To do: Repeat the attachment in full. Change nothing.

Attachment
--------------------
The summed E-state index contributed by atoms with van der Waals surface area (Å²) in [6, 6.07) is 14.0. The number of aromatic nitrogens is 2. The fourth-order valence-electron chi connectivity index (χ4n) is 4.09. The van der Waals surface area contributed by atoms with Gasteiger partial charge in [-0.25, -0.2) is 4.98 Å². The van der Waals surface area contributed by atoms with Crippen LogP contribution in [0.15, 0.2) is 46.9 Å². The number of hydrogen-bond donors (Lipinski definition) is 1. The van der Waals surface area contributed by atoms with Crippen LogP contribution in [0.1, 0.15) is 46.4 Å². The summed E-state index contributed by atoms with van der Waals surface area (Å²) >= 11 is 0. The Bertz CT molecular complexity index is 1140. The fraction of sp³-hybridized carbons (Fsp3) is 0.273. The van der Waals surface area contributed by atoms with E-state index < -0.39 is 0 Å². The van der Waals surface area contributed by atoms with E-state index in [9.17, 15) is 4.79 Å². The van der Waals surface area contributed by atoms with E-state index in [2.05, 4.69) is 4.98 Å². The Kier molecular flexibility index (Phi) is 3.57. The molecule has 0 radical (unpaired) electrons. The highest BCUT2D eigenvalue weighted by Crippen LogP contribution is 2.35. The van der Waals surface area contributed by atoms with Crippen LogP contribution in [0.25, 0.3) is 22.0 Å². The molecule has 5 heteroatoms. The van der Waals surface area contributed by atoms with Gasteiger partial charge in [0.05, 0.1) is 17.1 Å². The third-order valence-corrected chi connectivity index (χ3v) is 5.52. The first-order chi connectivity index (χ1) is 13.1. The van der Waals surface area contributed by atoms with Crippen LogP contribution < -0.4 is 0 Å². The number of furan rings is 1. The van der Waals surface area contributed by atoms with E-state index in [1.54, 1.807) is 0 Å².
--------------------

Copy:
The summed E-state index contributed by atoms with van der Waals surface area (Å²) in [6, 6.07) is 14.0. The number of aromatic nitrogens is 2. The fourth-order valence-electron chi connectivity index (χ4n) is 4.09. The van der Waals surface area contributed by atoms with Gasteiger partial charge in [-0.25, -0.2) is 4.98 Å². The van der Waals surface area contributed by atoms with Crippen LogP contribution in [0.15, 0.2) is 46.9 Å². The number of hydrogen-bond donors (Lipinski definition) is 1. The van der Waals surface area contributed by atoms with Crippen LogP contribution in [0.1, 0.15) is 46.4 Å². The summed E-state index contributed by atoms with van der Waals surface area (Å²) >= 11 is 0. The Bertz CT molecular complexity index is 1140. The fraction of sp³-hybridized carbons (Fsp3) is 0.273. The van der Waals surface area contributed by atoms with E-state index < -0.39 is 0 Å². The van der Waals surface area contributed by atoms with E-state index in [9.17, 15) is 4.79 Å². The van der Waals surface area contributed by atoms with E-state index in [2.05, 4.69) is 4.98 Å². The Kier molecular flexibility index (Phi) is 3.57. The molecule has 0 radical (unpaired) electrons. The highest BCUT2D eigenvalue weighted by Crippen LogP contribution is 2.35. The van der Waals surface area contributed by atoms with Crippen LogP contribution in [0.25, 0.3) is 22.0 Å². The molecule has 5 heteroatoms. The van der Waals surface area contributed by atoms with Gasteiger partial charge in [0.05, 0.1) is 17.1 Å². The third-order valence-corrected chi connectivity index (χ3v) is 5.52. The first-order chi connectivity index (χ1) is 13.1. The van der Waals surface area contributed by atoms with Crippen LogP contribution < -0.4 is 0 Å². The number of furan rings is 1. The van der Waals surface area contributed by atoms with E-state index in [1.54, 1.807) is 0 Å².